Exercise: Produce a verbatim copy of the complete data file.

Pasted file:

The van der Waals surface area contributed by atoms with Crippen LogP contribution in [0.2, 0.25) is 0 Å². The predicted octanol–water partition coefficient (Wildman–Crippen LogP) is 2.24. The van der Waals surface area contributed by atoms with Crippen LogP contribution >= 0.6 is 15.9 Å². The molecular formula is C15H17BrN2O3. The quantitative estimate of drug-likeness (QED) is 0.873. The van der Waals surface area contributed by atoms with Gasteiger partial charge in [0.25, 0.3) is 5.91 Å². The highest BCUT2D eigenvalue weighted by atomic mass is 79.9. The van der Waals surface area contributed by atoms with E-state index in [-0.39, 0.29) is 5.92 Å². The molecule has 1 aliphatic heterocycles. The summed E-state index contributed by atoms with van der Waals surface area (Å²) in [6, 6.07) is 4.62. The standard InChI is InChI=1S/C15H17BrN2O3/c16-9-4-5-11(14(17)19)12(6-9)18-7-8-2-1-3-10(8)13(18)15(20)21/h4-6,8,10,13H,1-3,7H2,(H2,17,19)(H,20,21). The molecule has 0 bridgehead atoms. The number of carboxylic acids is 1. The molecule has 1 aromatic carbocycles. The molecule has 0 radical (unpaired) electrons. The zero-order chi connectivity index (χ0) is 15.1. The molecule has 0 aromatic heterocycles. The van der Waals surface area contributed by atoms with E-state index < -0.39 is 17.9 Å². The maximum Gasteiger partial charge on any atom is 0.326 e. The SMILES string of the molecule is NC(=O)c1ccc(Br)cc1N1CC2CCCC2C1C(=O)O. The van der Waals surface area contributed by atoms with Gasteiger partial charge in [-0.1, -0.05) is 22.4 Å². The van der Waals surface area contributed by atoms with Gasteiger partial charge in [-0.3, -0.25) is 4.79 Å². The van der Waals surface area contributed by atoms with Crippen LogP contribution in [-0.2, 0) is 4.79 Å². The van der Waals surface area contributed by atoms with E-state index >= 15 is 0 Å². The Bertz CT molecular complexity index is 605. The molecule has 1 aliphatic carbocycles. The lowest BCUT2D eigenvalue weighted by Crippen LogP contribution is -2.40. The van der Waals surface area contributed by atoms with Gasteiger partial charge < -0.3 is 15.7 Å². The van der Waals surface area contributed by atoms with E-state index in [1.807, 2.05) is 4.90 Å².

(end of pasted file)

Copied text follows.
The van der Waals surface area contributed by atoms with Crippen LogP contribution in [0.2, 0.25) is 0 Å². The predicted octanol–water partition coefficient (Wildman–Crippen LogP) is 2.24. The van der Waals surface area contributed by atoms with Crippen LogP contribution >= 0.6 is 15.9 Å². The molecular formula is C15H17BrN2O3. The quantitative estimate of drug-likeness (QED) is 0.873. The van der Waals surface area contributed by atoms with Gasteiger partial charge in [0.25, 0.3) is 5.91 Å². The highest BCUT2D eigenvalue weighted by atomic mass is 79.9. The van der Waals surface area contributed by atoms with E-state index in [-0.39, 0.29) is 5.92 Å². The molecule has 1 aliphatic heterocycles. The summed E-state index contributed by atoms with van der Waals surface area (Å²) in [6, 6.07) is 4.62. The standard InChI is InChI=1S/C15H17BrN2O3/c16-9-4-5-11(14(17)19)12(6-9)18-7-8-2-1-3-10(8)13(18)15(20)21/h4-6,8,10,13H,1-3,7H2,(H2,17,19)(H,20,21). The molecule has 0 bridgehead atoms. The number of carboxylic acids is 1. The molecule has 1 aromatic carbocycles. The molecule has 0 radical (unpaired) electrons. The zero-order chi connectivity index (χ0) is 15.1. The molecule has 0 aromatic heterocycles. The van der Waals surface area contributed by atoms with E-state index < -0.39 is 17.9 Å². The maximum Gasteiger partial charge on any atom is 0.326 e. The SMILES string of the molecule is NC(=O)c1ccc(Br)cc1N1CC2CCCC2C1C(=O)O. The van der Waals surface area contributed by atoms with Gasteiger partial charge in [-0.1, -0.05) is 22.4 Å². The van der Waals surface area contributed by atoms with Gasteiger partial charge in [-0.3, -0.25) is 4.79 Å². The van der Waals surface area contributed by atoms with Crippen LogP contribution in [-0.2, 0) is 4.79 Å². The van der Waals surface area contributed by atoms with E-state index >= 15 is 0 Å². The Bertz CT molecular complexity index is 605. The molecule has 1 aliphatic carbocycles. The lowest BCUT2D eigenvalue weighted by Crippen LogP contribution is -2.40. The van der Waals surface area contributed by atoms with Gasteiger partial charge < -0.3 is 15.7 Å². The van der Waals surface area contributed by atoms with E-state index in [1.807, 2.05) is 4.90 Å².